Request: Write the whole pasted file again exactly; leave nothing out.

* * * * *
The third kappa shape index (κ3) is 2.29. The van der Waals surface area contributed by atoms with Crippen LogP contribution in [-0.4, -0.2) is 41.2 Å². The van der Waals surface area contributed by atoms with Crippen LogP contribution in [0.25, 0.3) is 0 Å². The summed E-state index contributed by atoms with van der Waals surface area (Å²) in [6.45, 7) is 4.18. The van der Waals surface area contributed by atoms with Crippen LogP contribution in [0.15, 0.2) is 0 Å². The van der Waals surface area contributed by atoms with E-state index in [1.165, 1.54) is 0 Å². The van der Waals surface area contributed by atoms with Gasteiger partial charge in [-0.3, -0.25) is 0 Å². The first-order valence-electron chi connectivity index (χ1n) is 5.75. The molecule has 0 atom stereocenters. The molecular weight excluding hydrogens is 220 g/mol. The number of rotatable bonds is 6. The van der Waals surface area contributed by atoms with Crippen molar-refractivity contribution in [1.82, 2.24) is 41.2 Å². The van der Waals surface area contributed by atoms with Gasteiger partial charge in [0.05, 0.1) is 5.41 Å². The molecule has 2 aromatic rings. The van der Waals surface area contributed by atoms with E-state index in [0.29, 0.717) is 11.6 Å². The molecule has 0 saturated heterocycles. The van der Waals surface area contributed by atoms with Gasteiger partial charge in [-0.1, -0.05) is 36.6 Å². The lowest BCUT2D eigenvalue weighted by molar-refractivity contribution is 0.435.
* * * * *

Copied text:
The third kappa shape index (κ3) is 2.29. The van der Waals surface area contributed by atoms with Crippen LogP contribution in [-0.4, -0.2) is 41.2 Å². The van der Waals surface area contributed by atoms with Crippen LogP contribution in [0.25, 0.3) is 0 Å². The summed E-state index contributed by atoms with van der Waals surface area (Å²) in [6.45, 7) is 4.18. The van der Waals surface area contributed by atoms with Crippen LogP contribution in [0.15, 0.2) is 0 Å². The van der Waals surface area contributed by atoms with E-state index in [1.165, 1.54) is 0 Å². The van der Waals surface area contributed by atoms with Gasteiger partial charge in [-0.3, -0.25) is 0 Å². The first-order valence-electron chi connectivity index (χ1n) is 5.75. The molecule has 0 atom stereocenters. The molecular weight excluding hydrogens is 220 g/mol. The number of rotatable bonds is 6. The van der Waals surface area contributed by atoms with Crippen molar-refractivity contribution in [1.82, 2.24) is 41.2 Å². The van der Waals surface area contributed by atoms with Gasteiger partial charge in [0.05, 0.1) is 5.41 Å². The molecule has 2 aromatic rings. The van der Waals surface area contributed by atoms with E-state index in [0.29, 0.717) is 11.6 Å². The molecule has 0 saturated heterocycles. The van der Waals surface area contributed by atoms with Gasteiger partial charge in [-0.1, -0.05) is 36.6 Å². The lowest BCUT2D eigenvalue weighted by molar-refractivity contribution is 0.435.